Temporary and contract labor makes up 26% of the American workforce (Aberdeen Group, 2012). Furthermore, according to the U.S Department of Labor, the contingent workforce is among the fastest growing segment of workers and the organization predicts a 23% increase by 2020.
These statistics come as no surprise, temporary, contract and contingent workers provide organizations with a great deal of flexibility while minimizing their sunk costs. However, new challenges are introduced such as the engagement, alignment and cultural values of the contingent workforce.
I would argue that many organizations and staffing agencies are ignoring the need to actively engage this ever-growing contingent workforce. Case in point, many organizations do not take the same care in hiring their contingent workforce as they do their full-time employees and instead are moving towards a more commoditized procurement model. They forget about things like corporate branding, employee selection and ongoing development. This can be a very costly mistake leading to high turnover, low employee engagement, loss of productivity and can even become contagious, infecting the performance of full-time staff.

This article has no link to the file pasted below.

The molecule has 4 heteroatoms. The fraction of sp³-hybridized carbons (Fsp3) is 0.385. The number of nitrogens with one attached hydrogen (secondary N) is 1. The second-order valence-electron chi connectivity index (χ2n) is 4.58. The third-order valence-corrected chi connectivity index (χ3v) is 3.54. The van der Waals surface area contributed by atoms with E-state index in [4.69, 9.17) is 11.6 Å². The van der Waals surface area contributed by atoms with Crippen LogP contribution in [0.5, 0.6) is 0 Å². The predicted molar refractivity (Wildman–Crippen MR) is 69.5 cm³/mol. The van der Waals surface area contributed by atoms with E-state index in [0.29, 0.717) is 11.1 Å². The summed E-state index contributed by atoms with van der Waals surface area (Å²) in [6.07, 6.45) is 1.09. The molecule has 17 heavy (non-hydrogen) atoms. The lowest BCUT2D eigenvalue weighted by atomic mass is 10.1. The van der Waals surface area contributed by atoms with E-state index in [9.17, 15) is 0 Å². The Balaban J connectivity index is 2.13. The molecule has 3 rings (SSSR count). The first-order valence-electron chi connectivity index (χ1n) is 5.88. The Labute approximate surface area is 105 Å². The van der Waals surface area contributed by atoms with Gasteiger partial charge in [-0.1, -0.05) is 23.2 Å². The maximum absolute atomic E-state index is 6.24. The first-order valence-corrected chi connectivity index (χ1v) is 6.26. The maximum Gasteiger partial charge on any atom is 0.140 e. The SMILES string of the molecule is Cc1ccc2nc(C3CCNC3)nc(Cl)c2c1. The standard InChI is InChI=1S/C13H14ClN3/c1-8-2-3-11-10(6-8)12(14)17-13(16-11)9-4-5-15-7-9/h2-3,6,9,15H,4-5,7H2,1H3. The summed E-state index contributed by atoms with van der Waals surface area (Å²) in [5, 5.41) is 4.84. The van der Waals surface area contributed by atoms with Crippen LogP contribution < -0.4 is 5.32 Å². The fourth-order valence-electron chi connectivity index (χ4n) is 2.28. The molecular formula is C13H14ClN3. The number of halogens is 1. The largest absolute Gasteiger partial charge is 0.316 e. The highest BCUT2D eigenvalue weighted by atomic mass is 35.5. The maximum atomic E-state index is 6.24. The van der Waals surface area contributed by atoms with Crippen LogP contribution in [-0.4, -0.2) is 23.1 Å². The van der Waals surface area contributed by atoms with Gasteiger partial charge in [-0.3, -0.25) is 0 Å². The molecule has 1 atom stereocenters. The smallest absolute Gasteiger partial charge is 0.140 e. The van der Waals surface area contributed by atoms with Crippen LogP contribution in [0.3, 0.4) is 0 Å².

Full-time or contingent, disengaged workers have a detrimental effect on the performance and balance of the workforce. Disengaged employees cost organizations $3,400 for every $10,000 in salary (Gallup 2002).
Staffing agencies also play a role in the engagement of the contingent workforce. To be effective they must partner with organizations to create a process that (1) identifies great employees that fit the culture of their clients, (2) engages them during placement and (3) continues to support their goals and needs. Organizations, MSPS and staffing agencies must all partner together to create processes and procedures that support long-term employee engagement.
As the contingent workforce continues to be a greater percentage of the American workforce, the more important it will become to actively engage and align temporary and contract employees.
Author: George Albert Opitz, President of Brightwing